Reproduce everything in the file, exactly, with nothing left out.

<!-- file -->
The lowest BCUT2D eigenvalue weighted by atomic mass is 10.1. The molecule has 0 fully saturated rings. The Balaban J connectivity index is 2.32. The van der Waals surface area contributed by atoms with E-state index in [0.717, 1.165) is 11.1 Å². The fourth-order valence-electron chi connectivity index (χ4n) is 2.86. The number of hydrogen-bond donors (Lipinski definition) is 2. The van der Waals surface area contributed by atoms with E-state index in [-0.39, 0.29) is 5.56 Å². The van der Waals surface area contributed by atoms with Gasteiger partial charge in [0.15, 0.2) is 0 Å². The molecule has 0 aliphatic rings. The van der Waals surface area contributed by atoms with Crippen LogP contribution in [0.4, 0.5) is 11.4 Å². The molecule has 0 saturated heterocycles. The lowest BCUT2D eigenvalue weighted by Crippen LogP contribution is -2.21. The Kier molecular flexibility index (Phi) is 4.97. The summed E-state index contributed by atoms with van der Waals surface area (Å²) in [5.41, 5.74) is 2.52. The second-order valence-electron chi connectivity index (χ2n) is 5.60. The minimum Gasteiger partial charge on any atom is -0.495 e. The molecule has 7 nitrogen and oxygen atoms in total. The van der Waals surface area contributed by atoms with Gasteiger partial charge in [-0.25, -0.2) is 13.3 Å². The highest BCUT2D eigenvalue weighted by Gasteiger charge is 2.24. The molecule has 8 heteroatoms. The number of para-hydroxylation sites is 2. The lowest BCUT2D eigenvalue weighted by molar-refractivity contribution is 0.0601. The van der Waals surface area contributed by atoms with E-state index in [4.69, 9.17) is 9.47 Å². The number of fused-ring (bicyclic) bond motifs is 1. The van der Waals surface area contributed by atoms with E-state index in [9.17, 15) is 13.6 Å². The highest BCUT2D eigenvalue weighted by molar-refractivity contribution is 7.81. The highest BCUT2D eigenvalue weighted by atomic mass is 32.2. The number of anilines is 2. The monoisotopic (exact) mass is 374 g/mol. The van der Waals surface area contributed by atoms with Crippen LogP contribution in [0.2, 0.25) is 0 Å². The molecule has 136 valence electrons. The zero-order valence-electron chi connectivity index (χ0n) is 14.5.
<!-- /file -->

The lowest BCUT2D eigenvalue weighted by atomic mass is 10.1. The molecule has 0 fully saturated rings. The Balaban J connectivity index is 2.32. The van der Waals surface area contributed by atoms with E-state index in [0.717, 1.165) is 11.1 Å². The fourth-order valence-electron chi connectivity index (χ4n) is 2.86. The number of hydrogen-bond donors (Lipinski definition) is 2. The van der Waals surface area contributed by atoms with E-state index in [-0.39, 0.29) is 5.56 Å². The van der Waals surface area contributed by atoms with Gasteiger partial charge in [0.15, 0.2) is 0 Å². The molecule has 0 aliphatic rings. The van der Waals surface area contributed by atoms with Crippen LogP contribution in [0.4, 0.5) is 11.4 Å². The molecule has 0 saturated heterocycles. The lowest BCUT2D eigenvalue weighted by Crippen LogP contribution is -2.21. The Kier molecular flexibility index (Phi) is 4.97. The summed E-state index contributed by atoms with van der Waals surface area (Å²) in [5.41, 5.74) is 2.52. The second-order valence-electron chi connectivity index (χ2n) is 5.60. The minimum Gasteiger partial charge on any atom is -0.495 e. The molecule has 7 nitrogen and oxygen atoms in total. The van der Waals surface area contributed by atoms with Gasteiger partial charge in [-0.25, -0.2) is 13.3 Å². The highest BCUT2D eigenvalue weighted by Gasteiger charge is 2.24. The molecule has 8 heteroatoms. The number of para-hydroxylation sites is 2. The lowest BCUT2D eigenvalue weighted by molar-refractivity contribution is 0.0601. The van der Waals surface area contributed by atoms with E-state index in [4.69, 9.17) is 9.47 Å². The number of fused-ring (bicyclic) bond motifs is 1. The van der Waals surface area contributed by atoms with E-state index in [9.17, 15) is 13.6 Å². The highest BCUT2D eigenvalue weighted by molar-refractivity contribution is 7.81. The highest BCUT2D eigenvalue weighted by atomic mass is 32.2. The number of anilines is 2. The monoisotopic (exact) mass is 374 g/mol. The van der Waals surface area contributed by atoms with Crippen LogP contribution in [0.2, 0.25) is 0 Å². The molecule has 136 valence electrons. The zero-order valence-electron chi connectivity index (χ0n) is 14.5.